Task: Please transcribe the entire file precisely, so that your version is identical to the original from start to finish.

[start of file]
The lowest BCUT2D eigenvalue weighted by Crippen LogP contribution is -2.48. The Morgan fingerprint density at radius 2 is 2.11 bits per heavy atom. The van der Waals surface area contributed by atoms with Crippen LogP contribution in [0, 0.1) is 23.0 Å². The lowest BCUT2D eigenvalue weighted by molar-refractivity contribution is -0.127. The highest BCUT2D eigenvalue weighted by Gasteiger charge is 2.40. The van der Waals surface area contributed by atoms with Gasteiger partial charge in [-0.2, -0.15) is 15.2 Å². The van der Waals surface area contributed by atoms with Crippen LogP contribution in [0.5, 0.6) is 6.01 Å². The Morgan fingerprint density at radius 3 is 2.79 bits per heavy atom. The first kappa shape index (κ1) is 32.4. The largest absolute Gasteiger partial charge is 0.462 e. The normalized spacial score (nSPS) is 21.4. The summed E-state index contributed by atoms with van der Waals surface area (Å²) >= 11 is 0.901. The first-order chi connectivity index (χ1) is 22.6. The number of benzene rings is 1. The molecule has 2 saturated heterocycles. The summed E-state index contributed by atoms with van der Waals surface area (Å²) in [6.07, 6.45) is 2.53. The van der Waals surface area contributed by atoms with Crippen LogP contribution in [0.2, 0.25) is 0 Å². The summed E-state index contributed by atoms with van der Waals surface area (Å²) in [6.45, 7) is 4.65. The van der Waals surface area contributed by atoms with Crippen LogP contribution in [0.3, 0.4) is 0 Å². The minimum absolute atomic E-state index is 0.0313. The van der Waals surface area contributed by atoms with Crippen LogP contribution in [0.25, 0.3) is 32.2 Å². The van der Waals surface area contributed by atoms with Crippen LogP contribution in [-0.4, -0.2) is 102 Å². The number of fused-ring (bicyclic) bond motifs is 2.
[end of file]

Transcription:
The lowest BCUT2D eigenvalue weighted by Crippen LogP contribution is -2.48. The Morgan fingerprint density at radius 2 is 2.11 bits per heavy atom. The van der Waals surface area contributed by atoms with Crippen LogP contribution in [0, 0.1) is 23.0 Å². The lowest BCUT2D eigenvalue weighted by molar-refractivity contribution is -0.127. The highest BCUT2D eigenvalue weighted by Gasteiger charge is 2.40. The van der Waals surface area contributed by atoms with Gasteiger partial charge in [-0.2, -0.15) is 15.2 Å². The van der Waals surface area contributed by atoms with Crippen LogP contribution in [0.5, 0.6) is 6.01 Å². The Morgan fingerprint density at radius 3 is 2.79 bits per heavy atom. The first kappa shape index (κ1) is 32.4. The largest absolute Gasteiger partial charge is 0.462 e. The normalized spacial score (nSPS) is 21.4. The summed E-state index contributed by atoms with van der Waals surface area (Å²) >= 11 is 0.901. The first-order chi connectivity index (χ1) is 22.6. The number of benzene rings is 1. The molecule has 2 saturated heterocycles. The summed E-state index contributed by atoms with van der Waals surface area (Å²) in [6.07, 6.45) is 2.53. The van der Waals surface area contributed by atoms with Crippen LogP contribution in [0.2, 0.25) is 0 Å². The summed E-state index contributed by atoms with van der Waals surface area (Å²) in [6.45, 7) is 4.65. The van der Waals surface area contributed by atoms with Crippen LogP contribution in [0.3, 0.4) is 0 Å². The minimum absolute atomic E-state index is 0.0313. The van der Waals surface area contributed by atoms with Crippen LogP contribution in [0.25, 0.3) is 32.2 Å². The van der Waals surface area contributed by atoms with Crippen LogP contribution in [-0.4, -0.2) is 102 Å². The number of fused-ring (bicyclic) bond motifs is 2.